One question that frequently comes up is what constitutes "sex harassment."  That has been a very important question in the proceedings against a federal judge.  Judge Sam Kent was sent to jail for 33 months for abusing his position and harassing female subordinates.  Certainly, his actions, groping females, was clearly sex harassment.  But, generally, any unwanted attention based on gender constitutes sex harassment.  

But, look at that statement closely.  The actions must be known to the victim.  If not know, there is no way to know whether it is unwanted.  The stereotypical grafitti on the wall of the men’s room only becomes an issues when it becomes known to the victim.  And, the actions must be based on gender.  If the grafitti concerns both men and women, then it is probably not based on gender.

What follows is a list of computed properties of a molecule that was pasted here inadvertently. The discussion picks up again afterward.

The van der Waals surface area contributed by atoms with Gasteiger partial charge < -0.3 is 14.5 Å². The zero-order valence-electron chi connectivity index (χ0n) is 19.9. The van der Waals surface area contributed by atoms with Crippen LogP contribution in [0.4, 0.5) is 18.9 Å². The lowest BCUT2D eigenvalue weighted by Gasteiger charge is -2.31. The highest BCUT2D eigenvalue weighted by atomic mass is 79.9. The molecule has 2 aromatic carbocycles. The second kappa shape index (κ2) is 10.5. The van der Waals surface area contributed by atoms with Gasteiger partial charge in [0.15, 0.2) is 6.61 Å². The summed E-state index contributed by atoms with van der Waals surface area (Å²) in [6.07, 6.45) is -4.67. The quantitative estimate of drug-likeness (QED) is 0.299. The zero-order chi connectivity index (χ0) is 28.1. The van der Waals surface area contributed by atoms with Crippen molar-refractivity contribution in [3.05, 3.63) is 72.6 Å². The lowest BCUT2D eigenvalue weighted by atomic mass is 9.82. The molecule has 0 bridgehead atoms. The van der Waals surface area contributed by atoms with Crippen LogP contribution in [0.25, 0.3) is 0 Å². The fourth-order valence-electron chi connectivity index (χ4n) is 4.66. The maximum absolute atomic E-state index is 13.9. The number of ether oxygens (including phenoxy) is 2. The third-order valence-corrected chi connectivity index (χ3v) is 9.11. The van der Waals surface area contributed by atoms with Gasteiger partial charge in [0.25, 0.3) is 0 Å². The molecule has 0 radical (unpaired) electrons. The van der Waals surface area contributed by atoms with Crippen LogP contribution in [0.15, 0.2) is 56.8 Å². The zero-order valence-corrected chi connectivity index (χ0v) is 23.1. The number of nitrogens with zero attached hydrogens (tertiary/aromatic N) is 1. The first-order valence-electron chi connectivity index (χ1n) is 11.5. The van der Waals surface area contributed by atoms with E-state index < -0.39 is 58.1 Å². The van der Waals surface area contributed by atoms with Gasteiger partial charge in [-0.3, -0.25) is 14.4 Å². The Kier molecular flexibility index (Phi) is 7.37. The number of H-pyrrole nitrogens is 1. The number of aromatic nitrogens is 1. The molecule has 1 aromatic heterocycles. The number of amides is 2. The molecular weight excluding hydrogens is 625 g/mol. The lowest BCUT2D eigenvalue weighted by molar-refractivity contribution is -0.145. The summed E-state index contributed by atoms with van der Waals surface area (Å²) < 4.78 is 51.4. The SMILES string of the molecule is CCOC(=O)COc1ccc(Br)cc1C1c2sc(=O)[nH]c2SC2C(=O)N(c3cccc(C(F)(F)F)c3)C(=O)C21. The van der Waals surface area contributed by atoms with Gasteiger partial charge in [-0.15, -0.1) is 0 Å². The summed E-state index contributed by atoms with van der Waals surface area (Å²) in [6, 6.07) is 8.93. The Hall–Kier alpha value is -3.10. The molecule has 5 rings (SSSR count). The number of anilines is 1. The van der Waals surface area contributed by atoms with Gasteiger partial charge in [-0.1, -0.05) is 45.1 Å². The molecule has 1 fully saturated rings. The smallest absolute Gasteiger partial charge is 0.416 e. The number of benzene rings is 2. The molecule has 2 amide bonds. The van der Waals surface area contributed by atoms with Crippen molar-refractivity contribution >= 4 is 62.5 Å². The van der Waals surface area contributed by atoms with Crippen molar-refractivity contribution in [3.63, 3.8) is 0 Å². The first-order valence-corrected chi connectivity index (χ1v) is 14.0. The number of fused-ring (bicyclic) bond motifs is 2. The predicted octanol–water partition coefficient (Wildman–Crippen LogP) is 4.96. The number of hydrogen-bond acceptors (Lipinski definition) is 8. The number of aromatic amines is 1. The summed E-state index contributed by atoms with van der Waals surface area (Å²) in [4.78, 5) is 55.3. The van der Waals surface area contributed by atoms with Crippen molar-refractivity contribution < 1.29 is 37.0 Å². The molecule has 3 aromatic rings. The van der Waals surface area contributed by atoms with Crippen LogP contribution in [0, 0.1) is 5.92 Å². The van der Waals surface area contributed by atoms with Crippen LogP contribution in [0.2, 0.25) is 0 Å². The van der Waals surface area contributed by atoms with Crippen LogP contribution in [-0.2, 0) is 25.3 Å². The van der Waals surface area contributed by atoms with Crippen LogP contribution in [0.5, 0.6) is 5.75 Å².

Earlier, Judge Kent tried to claim the touching was consensual.  There are many ways to show consent or non-consent.  It helps if a victim complains about the problem to someone else at about the time of the unwanted attention.  But, the best way to show lack of consent is simply for the victim to file a written complaint about the actions.  Many victims do not complain early on, simply out of a desire to "fit in" or try to get along.  That is part of what makes sex harassment cases problematical.  If employment cases were easy, then the PI lawyers who advertise on TV would be doing them….